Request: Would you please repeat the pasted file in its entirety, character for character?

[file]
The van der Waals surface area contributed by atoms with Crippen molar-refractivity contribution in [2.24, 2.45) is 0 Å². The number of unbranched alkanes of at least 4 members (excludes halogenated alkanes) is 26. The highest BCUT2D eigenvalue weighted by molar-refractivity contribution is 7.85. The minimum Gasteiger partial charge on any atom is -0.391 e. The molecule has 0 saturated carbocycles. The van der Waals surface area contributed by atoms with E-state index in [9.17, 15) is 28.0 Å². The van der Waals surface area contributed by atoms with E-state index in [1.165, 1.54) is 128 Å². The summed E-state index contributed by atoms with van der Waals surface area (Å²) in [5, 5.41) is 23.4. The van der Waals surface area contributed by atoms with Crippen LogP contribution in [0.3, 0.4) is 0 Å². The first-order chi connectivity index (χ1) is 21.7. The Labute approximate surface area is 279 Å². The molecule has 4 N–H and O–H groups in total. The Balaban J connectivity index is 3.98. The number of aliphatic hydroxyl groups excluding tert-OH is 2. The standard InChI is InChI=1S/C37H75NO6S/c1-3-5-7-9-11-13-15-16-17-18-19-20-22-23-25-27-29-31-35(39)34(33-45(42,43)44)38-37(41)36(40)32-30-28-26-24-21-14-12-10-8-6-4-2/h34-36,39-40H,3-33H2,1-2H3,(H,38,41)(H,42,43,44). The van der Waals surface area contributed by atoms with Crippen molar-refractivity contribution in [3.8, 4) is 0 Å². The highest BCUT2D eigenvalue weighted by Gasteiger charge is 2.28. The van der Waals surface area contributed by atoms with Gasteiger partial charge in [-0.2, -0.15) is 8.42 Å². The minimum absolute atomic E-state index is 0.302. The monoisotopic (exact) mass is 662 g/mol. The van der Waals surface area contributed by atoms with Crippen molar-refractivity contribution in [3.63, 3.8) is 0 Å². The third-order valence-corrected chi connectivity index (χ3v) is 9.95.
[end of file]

The van der Waals surface area contributed by atoms with Crippen molar-refractivity contribution in [2.24, 2.45) is 0 Å². The number of unbranched alkanes of at least 4 members (excludes halogenated alkanes) is 26. The highest BCUT2D eigenvalue weighted by molar-refractivity contribution is 7.85. The minimum Gasteiger partial charge on any atom is -0.391 e. The molecule has 0 saturated carbocycles. The van der Waals surface area contributed by atoms with E-state index in [9.17, 15) is 28.0 Å². The van der Waals surface area contributed by atoms with E-state index in [1.165, 1.54) is 128 Å². The summed E-state index contributed by atoms with van der Waals surface area (Å²) in [5, 5.41) is 23.4. The van der Waals surface area contributed by atoms with Crippen LogP contribution in [0.3, 0.4) is 0 Å². The first-order chi connectivity index (χ1) is 21.7. The Labute approximate surface area is 279 Å². The molecule has 4 N–H and O–H groups in total. The Balaban J connectivity index is 3.98. The number of aliphatic hydroxyl groups excluding tert-OH is 2. The standard InChI is InChI=1S/C37H75NO6S/c1-3-5-7-9-11-13-15-16-17-18-19-20-22-23-25-27-29-31-35(39)34(33-45(42,43)44)38-37(41)36(40)32-30-28-26-24-21-14-12-10-8-6-4-2/h34-36,39-40H,3-33H2,1-2H3,(H,38,41)(H,42,43,44). The van der Waals surface area contributed by atoms with Crippen molar-refractivity contribution in [3.8, 4) is 0 Å². The highest BCUT2D eigenvalue weighted by Gasteiger charge is 2.28. The van der Waals surface area contributed by atoms with Gasteiger partial charge in [-0.2, -0.15) is 8.42 Å². The minimum absolute atomic E-state index is 0.302. The monoisotopic (exact) mass is 662 g/mol. The van der Waals surface area contributed by atoms with Crippen molar-refractivity contribution in [3.63, 3.8) is 0 Å². The third-order valence-corrected chi connectivity index (χ3v) is 9.95.